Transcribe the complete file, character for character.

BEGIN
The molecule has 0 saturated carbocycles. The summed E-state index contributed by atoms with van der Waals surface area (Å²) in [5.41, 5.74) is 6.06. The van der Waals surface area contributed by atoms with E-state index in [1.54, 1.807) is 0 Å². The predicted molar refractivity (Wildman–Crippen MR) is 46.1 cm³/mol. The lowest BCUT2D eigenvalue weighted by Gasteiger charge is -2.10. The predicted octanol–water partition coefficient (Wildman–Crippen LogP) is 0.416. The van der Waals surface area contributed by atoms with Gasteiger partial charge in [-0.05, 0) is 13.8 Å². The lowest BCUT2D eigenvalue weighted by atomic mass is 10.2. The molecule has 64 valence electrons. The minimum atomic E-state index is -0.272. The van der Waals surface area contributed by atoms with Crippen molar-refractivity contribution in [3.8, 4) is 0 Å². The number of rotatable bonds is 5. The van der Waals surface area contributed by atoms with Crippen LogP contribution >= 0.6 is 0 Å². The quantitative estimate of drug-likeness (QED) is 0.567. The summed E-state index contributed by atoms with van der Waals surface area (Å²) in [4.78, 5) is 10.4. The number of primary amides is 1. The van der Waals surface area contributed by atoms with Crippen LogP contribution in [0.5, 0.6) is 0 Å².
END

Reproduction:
The molecule has 0 saturated carbocycles. The summed E-state index contributed by atoms with van der Waals surface area (Å²) in [5.41, 5.74) is 6.06. The van der Waals surface area contributed by atoms with E-state index in [1.54, 1.807) is 0 Å². The predicted molar refractivity (Wildman–Crippen MR) is 46.1 cm³/mol. The lowest BCUT2D eigenvalue weighted by Gasteiger charge is -2.10. The predicted octanol–water partition coefficient (Wildman–Crippen LogP) is 0.416. The van der Waals surface area contributed by atoms with Gasteiger partial charge in [-0.05, 0) is 13.8 Å². The lowest BCUT2D eigenvalue weighted by atomic mass is 10.2. The molecule has 64 valence electrons. The minimum atomic E-state index is -0.272. The van der Waals surface area contributed by atoms with Crippen molar-refractivity contribution in [3.8, 4) is 0 Å². The number of rotatable bonds is 5. The van der Waals surface area contributed by atoms with Crippen LogP contribution >= 0.6 is 0 Å². The quantitative estimate of drug-likeness (QED) is 0.567. The summed E-state index contributed by atoms with van der Waals surface area (Å²) in [4.78, 5) is 10.4. The number of primary amides is 1. The van der Waals surface area contributed by atoms with Crippen LogP contribution in [0.5, 0.6) is 0 Å².